In this century certain authors have argued that "The Aryan Myth", i.e. the emphasis on biology, the deserved triumph of the strongest, the pre-eminence of youth, the superiority of the Whites, has justified what is claimed to be " the most terrible and destructive mass movement history has ever recorded" (quoted from Lon Poliakov, The Aryan Myth, New York l996).
Now, this accusation, that "the Aryans" are somehow responsible for the so-called Holocaust of the Jews, is a very serious one indeed. If "the Aryans", or at least those in Germany, were really responsible for the abominable murder of six million Jews, who, then, must not detest the Aryan ideal of virtue? But what if the allegation is not true? In that case we must be dealing with what is surely one of the most obnoxious cases of calumny in history.
In order to defend themselves, or rather: in order to defend their ideals of truth and decency, it is, therefore, the obvious duty of all Aryans to study the alleged Holocaust in a scientific manner. Jews have often claimed that Romans, or Europeans, have murdered millions of Jews. A passage in the Talmud, for instance, claims that the emperor Vespasian "killed in the city of Bethar four hundred thousand myriads (= 400,000 X 10,000 = four billion)" innocent Jews.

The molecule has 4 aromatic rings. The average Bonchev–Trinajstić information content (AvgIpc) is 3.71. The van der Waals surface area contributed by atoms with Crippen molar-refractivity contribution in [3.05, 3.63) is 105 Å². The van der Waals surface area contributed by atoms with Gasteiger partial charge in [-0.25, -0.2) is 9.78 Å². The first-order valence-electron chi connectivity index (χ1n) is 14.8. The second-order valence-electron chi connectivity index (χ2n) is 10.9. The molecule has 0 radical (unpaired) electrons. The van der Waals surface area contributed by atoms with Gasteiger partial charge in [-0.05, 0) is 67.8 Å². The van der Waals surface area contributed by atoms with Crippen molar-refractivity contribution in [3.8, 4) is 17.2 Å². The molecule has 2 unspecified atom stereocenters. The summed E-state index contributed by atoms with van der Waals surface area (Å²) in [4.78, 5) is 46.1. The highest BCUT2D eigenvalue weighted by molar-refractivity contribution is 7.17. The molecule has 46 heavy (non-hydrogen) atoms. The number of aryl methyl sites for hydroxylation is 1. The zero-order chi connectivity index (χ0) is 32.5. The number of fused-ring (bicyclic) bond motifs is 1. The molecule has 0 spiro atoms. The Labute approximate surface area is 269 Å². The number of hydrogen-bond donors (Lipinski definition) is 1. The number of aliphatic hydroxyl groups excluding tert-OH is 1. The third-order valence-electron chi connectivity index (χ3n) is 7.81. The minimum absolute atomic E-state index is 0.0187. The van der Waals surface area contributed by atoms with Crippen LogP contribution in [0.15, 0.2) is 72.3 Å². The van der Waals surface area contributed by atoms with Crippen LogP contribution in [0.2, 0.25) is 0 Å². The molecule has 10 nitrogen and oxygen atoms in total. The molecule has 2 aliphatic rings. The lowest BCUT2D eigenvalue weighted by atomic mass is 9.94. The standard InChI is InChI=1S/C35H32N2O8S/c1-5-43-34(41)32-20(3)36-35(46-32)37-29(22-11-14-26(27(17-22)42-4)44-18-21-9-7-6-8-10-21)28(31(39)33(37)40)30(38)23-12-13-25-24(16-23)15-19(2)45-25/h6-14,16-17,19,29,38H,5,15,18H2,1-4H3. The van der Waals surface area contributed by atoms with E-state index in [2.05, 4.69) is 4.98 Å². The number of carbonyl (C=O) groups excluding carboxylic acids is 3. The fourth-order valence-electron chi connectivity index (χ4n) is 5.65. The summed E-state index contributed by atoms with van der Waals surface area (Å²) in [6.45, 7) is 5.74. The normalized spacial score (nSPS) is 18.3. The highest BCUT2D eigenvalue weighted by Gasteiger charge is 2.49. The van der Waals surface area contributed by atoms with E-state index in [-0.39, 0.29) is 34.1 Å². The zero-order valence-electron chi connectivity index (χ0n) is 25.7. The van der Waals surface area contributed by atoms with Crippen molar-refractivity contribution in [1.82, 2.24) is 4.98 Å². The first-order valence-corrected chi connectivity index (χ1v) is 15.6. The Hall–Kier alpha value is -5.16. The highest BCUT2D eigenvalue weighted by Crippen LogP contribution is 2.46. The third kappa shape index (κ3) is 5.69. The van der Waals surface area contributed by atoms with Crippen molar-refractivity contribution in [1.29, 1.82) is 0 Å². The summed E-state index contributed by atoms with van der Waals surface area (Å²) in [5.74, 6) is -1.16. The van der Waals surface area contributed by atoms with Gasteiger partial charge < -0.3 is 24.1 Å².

According to another passage in the Talmud, Gittin 58a, p. 269: " Sixteen million Israelite school children were wrapped in scrolls and burned alive by the Romans at Bethar." In October l9l9, The American Hebrew spoke of a holocaust, in Europe, of six million Jews. Today, the mass media every day repeat that six million Jews were murdered by Hitler.
What is history? What is myth? - Only science can decide. The Aryan ideal is an ideal of truth. It is an ideal open to all, also,of course, Jews. Holocaust has become a matter of truth, and of justice. Says a text ascribed to the Buddha (Dhammapada 393):
" Not by matted hair, not by lineage, not by caste does one become a Brahmin. He is a Brahmin in whom there are truth and justice. And he is blessed." - True Aryans, true Brahmins, are defined in terms of the Aryan virtues.